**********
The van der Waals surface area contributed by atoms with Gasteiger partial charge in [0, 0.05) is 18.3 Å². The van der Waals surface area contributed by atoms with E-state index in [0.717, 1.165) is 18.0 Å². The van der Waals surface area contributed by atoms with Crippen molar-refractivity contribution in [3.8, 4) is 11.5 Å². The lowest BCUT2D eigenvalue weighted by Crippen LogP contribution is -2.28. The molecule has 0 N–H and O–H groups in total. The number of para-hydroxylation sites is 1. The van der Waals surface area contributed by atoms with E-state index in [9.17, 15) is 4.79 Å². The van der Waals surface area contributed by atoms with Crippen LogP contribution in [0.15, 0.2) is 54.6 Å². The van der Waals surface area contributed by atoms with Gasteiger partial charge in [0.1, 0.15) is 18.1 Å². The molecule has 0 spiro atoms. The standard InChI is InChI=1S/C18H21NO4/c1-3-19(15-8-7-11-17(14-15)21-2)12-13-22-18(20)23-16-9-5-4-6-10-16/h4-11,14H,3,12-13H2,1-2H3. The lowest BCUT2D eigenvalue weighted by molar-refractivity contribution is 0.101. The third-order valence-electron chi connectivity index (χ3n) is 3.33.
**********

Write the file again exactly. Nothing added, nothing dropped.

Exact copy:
The van der Waals surface area contributed by atoms with Gasteiger partial charge in [0, 0.05) is 18.3 Å². The van der Waals surface area contributed by atoms with E-state index in [0.717, 1.165) is 18.0 Å². The van der Waals surface area contributed by atoms with Crippen molar-refractivity contribution in [3.8, 4) is 11.5 Å². The lowest BCUT2D eigenvalue weighted by Crippen LogP contribution is -2.28. The molecule has 0 N–H and O–H groups in total. The number of para-hydroxylation sites is 1. The van der Waals surface area contributed by atoms with E-state index in [9.17, 15) is 4.79 Å². The van der Waals surface area contributed by atoms with Crippen LogP contribution in [0.15, 0.2) is 54.6 Å². The van der Waals surface area contributed by atoms with Gasteiger partial charge in [0.1, 0.15) is 18.1 Å². The molecule has 0 spiro atoms. The standard InChI is InChI=1S/C18H21NO4/c1-3-19(15-8-7-11-17(14-15)21-2)12-13-22-18(20)23-16-9-5-4-6-10-16/h4-11,14H,3,12-13H2,1-2H3. The lowest BCUT2D eigenvalue weighted by molar-refractivity contribution is 0.101. The third-order valence-electron chi connectivity index (χ3n) is 3.33.